Waging War on heel pain and fasciitis makes a very useful contribution to my Pain Series this month on ConsultingFootPain. We all seek reliable and trusted material. Footlocker aims to take foot health material, sometimes of dubious nature, and check it out for readers so that they know the value behind that information. The feature in this article covers heel pain also known, perhaps incorrectly as fasciitis. A free sheet on self-help is included at the end of the article.
It may seem a hackneyed expression, but I wish that I had had this book whilst at college. For a student, or someone with a passion for skin, this book is a must for the podo-dermatologist, if not, dare I say, all serious podiatrists. We spend our life dealing with skin and so knowledge of the cellular activity is important.
This short article looks at common heel pain associated with fasciitis, repetitive heel pad strain, Sever’s disease and Haglund’s heel bump for adults and adolescents. Some self-help guidance is offered with reference to other sites.
Anecdotes provide a good basis for learning about podiatry from alcohol, halitosis to cellulitis and amputation. In this 40 minute talk David Tollafield provides wide coverage from his 40 years experience.
Can we really be sure we’ve imparted all the information needed for informed decision making. The answer is probably not, and that is where books like this become important resources bridging the gap between the knowledge we can practically impart and the additional knowledge patients may be keen to possess before making a decision about their healthcare.’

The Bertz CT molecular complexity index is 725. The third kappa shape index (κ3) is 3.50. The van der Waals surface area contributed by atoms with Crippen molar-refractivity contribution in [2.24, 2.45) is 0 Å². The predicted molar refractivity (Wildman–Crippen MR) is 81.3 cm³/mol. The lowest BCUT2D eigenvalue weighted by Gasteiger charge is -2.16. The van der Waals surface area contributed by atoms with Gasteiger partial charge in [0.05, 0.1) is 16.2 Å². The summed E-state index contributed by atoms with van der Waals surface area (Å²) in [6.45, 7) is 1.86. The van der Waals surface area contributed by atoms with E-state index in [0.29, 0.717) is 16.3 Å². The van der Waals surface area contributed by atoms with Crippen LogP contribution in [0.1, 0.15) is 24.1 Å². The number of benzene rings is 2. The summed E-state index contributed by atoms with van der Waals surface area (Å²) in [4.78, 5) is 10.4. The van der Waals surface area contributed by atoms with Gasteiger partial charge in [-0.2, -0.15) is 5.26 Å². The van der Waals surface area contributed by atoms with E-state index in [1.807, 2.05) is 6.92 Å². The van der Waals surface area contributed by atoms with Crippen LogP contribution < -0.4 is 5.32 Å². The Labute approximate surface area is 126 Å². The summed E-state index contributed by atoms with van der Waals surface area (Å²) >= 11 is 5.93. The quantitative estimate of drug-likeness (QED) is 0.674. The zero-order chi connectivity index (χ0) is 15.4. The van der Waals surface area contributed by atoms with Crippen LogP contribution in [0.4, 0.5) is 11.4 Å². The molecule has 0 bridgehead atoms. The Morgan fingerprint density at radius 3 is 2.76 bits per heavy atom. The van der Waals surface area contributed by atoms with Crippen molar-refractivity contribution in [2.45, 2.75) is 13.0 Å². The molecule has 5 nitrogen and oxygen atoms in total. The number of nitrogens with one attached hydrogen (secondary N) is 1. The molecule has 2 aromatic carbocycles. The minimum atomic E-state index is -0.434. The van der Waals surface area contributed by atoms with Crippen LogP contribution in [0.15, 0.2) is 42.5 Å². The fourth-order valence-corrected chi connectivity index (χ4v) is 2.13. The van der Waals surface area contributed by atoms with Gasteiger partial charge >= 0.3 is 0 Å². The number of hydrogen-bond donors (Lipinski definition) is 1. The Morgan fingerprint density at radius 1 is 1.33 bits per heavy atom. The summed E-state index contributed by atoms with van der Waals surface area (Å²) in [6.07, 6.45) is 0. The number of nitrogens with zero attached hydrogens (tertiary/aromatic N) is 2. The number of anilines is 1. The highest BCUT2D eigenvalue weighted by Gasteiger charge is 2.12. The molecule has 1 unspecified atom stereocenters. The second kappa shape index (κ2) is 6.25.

Check out the latest publications from David Tollafield
Information about the condition of foot bump also known as tarsal boss can be confusing and patients want to know what they can do for themselves without a hard sell. Here are a few ideas together with a realistic view about what the internet says about the condition.
Spring – Autumn is a great time to do DIY for us all. The Royal Society of Prevention of Accidents or RoSPAas it is better known, publish statistics on all kinds of accidents. Feet tend not to be so well recorded, and as far as home is concerned, not so easy to tease out.
Material that exists on the subject of high heels appears to stretch back to the late 20th century and first decade of the 21st. There is no shortage of evidence which is written from every standpoint.
Its worth looking a little more at the science behind journalist reports.
It is unusual to have a questions asked about two conditions which suggested the respondent had done some research. ConsultingFootPain and Footlocker believe in good quality information free to access so I wrote a short article on this common problem, but introduce a new great source from Foot Education.